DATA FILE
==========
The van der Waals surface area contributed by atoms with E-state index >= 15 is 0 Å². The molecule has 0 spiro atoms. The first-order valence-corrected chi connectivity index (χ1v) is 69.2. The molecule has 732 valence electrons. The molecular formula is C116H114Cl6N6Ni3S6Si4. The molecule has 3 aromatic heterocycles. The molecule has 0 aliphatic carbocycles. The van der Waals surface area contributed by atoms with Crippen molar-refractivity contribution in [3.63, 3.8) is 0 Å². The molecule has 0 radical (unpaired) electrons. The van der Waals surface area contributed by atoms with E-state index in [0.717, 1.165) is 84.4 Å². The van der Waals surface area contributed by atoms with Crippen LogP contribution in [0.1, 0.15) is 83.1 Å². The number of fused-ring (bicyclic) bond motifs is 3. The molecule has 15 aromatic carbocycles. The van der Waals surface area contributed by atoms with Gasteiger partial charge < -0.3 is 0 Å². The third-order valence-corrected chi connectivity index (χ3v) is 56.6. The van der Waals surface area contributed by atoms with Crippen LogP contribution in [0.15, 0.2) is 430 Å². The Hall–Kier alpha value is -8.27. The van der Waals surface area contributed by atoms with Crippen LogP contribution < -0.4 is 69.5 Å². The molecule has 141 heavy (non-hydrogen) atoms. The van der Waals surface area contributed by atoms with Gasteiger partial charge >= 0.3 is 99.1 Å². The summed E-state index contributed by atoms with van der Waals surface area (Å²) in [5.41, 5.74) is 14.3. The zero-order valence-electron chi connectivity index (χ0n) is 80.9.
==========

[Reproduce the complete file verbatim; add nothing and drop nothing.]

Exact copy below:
The van der Waals surface area contributed by atoms with E-state index >= 15 is 0 Å². The molecule has 0 spiro atoms. The first-order valence-corrected chi connectivity index (χ1v) is 69.2. The molecule has 732 valence electrons. The molecular formula is C116H114Cl6N6Ni3S6Si4. The molecule has 3 aromatic heterocycles. The molecule has 0 aliphatic carbocycles. The van der Waals surface area contributed by atoms with Crippen molar-refractivity contribution in [3.63, 3.8) is 0 Å². The molecule has 0 radical (unpaired) electrons. The van der Waals surface area contributed by atoms with E-state index in [0.717, 1.165) is 84.4 Å². The van der Waals surface area contributed by atoms with Crippen LogP contribution in [0.1, 0.15) is 83.1 Å². The number of fused-ring (bicyclic) bond motifs is 3. The molecule has 15 aromatic carbocycles. The van der Waals surface area contributed by atoms with Gasteiger partial charge < -0.3 is 0 Å². The third-order valence-corrected chi connectivity index (χ3v) is 56.6. The van der Waals surface area contributed by atoms with Crippen LogP contribution in [0.15, 0.2) is 430 Å². The Hall–Kier alpha value is -8.27. The van der Waals surface area contributed by atoms with Crippen LogP contribution < -0.4 is 69.5 Å². The molecule has 141 heavy (non-hydrogen) atoms. The van der Waals surface area contributed by atoms with Gasteiger partial charge >= 0.3 is 99.1 Å². The summed E-state index contributed by atoms with van der Waals surface area (Å²) in [5.41, 5.74) is 14.3. The zero-order valence-electron chi connectivity index (χ0n) is 80.9.